Philadelphia native Charlie Ventura was born Charles Venturo in 1916. Following in his father's footsteps, he worked at first for the Stetson hat company. Inspired by tenor saxophonist Leon "Chu" Berry, he took up the sax on his own and eventually made his first appearance on records as a member of Berry's ensemble. After extensive nocturnal gigging while working at the Philadelphia Navy Yard, Venturo sat in with Roy Eldridge and soon began recording with Gene Krupa's orchestra. It was Krupa who first brought Venturo to Los Angeles. This wonderful compilation presents a wealth of precious material recorded between March 1945 and March 1946 in both L.A. and New York. These are the first records that Venturo issued under his own name, and they all used the original spelling. He wasn't presented on records as "Charlie Ventura" until September of 1946. Teamed at first with Howard McGhee and then with Buck Clayton, Venturo cut eight sides for the small-time Sunset and Black & White labels. These were followed by five episodes for tenor and rhythm section recorded in New York for the rapidly rising Savoy label. While Chu Berry was his prime influence, Venturo's progress paralleled that of Coleman Hawkins as swing evolved rapidly into bop. Here Venturo demonstrates his remarkable prowess as both balladeer and front burner. The drumming of Gordon "Specs" Powell enhances and fortifies the two sessions from August of 1945. A loose-limbed live "Jam Session Honoring Charlie Venturo" resulted in extended versions of "The Man I Love" and "Stompin' at the Savoy," and were brought out on the Lamplighter and Crystalette labels by producer Ted Yerxa. The omission of Ventura's famous performance at Town Hall in 1945 -- issued on Commodore and reissued by Atlantic -- is puzzling and somewhat disappointing, but the rest of the material is so rare and excellent as to compensate for the gap. Back with Black & White in March of 1946, Venturo led a sextet including trumpeter Red Rodney and Jimmie Lunceford's star alto saxophonist, Willie Smith. There are several contenders for "best Charlie Ventura compilation," but this one, documenting his first year as leader of his own recording ensembles, rates among the very best.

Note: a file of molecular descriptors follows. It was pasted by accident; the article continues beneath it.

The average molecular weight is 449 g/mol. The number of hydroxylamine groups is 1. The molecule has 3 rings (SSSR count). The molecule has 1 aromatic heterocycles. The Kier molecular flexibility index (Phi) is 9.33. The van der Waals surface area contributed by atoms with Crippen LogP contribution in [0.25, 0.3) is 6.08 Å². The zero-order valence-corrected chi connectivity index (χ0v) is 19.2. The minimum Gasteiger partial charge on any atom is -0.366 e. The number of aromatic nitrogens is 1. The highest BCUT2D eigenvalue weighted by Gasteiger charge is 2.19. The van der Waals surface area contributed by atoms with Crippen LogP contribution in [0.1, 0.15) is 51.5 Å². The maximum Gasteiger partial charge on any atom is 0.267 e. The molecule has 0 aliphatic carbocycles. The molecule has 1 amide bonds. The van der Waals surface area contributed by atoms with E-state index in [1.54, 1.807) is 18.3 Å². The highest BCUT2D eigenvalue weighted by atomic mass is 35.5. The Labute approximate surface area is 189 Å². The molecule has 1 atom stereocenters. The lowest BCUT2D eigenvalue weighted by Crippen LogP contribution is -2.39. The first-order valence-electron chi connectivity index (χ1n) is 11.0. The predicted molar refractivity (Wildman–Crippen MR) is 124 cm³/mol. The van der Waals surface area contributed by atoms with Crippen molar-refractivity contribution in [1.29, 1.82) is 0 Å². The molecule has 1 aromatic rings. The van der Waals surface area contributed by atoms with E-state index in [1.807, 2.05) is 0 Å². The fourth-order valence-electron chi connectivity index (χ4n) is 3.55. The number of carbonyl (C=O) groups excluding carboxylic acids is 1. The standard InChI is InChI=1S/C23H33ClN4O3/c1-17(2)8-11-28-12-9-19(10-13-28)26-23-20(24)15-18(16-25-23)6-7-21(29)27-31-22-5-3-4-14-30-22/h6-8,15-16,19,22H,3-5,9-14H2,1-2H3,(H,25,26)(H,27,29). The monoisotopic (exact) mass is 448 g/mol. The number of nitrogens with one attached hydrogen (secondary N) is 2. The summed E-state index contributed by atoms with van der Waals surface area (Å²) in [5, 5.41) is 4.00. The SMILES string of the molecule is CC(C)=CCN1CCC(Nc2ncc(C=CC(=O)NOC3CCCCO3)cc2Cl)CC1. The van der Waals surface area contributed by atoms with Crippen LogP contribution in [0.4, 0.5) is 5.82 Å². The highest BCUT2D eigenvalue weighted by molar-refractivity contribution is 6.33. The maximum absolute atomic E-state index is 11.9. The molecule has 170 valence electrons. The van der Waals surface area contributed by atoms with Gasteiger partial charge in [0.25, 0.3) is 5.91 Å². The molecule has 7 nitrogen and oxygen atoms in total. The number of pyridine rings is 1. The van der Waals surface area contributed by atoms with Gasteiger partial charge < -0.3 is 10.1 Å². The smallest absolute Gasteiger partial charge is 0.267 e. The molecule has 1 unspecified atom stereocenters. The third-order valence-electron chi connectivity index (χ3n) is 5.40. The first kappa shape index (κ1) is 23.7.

AllMusic Review by arwulf arwulf